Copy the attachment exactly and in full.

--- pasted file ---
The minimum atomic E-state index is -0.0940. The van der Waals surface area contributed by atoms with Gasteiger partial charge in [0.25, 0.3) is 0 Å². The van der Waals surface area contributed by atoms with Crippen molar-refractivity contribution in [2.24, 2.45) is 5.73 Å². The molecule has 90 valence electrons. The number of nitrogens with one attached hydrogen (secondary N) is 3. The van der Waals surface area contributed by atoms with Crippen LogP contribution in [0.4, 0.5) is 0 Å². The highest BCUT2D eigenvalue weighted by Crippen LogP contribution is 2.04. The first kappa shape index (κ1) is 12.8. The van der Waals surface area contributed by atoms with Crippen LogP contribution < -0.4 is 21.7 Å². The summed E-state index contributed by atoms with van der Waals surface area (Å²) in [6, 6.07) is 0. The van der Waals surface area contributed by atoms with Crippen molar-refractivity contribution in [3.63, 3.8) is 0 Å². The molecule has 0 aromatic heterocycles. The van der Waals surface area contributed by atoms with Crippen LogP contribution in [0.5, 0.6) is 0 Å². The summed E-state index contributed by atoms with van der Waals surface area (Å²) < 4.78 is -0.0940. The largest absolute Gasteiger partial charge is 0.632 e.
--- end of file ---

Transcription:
The minimum atomic E-state index is -0.0940. The van der Waals surface area contributed by atoms with Gasteiger partial charge in [0.25, 0.3) is 0 Å². The van der Waals surface area contributed by atoms with Crippen molar-refractivity contribution in [2.24, 2.45) is 5.73 Å². The molecule has 90 valence electrons. The number of nitrogens with one attached hydrogen (secondary N) is 3. The van der Waals surface area contributed by atoms with Crippen LogP contribution in [0.4, 0.5) is 0 Å². The highest BCUT2D eigenvalue weighted by Crippen LogP contribution is 2.04. The first kappa shape index (κ1) is 12.8. The van der Waals surface area contributed by atoms with Crippen LogP contribution < -0.4 is 21.7 Å². The summed E-state index contributed by atoms with van der Waals surface area (Å²) in [6, 6.07) is 0. The van der Waals surface area contributed by atoms with Crippen molar-refractivity contribution in [3.63, 3.8) is 0 Å². The molecule has 0 aromatic heterocycles. The van der Waals surface area contributed by atoms with Crippen LogP contribution in [0.5, 0.6) is 0 Å². The summed E-state index contributed by atoms with van der Waals surface area (Å²) < 4.78 is -0.0940. The largest absolute Gasteiger partial charge is 0.632 e.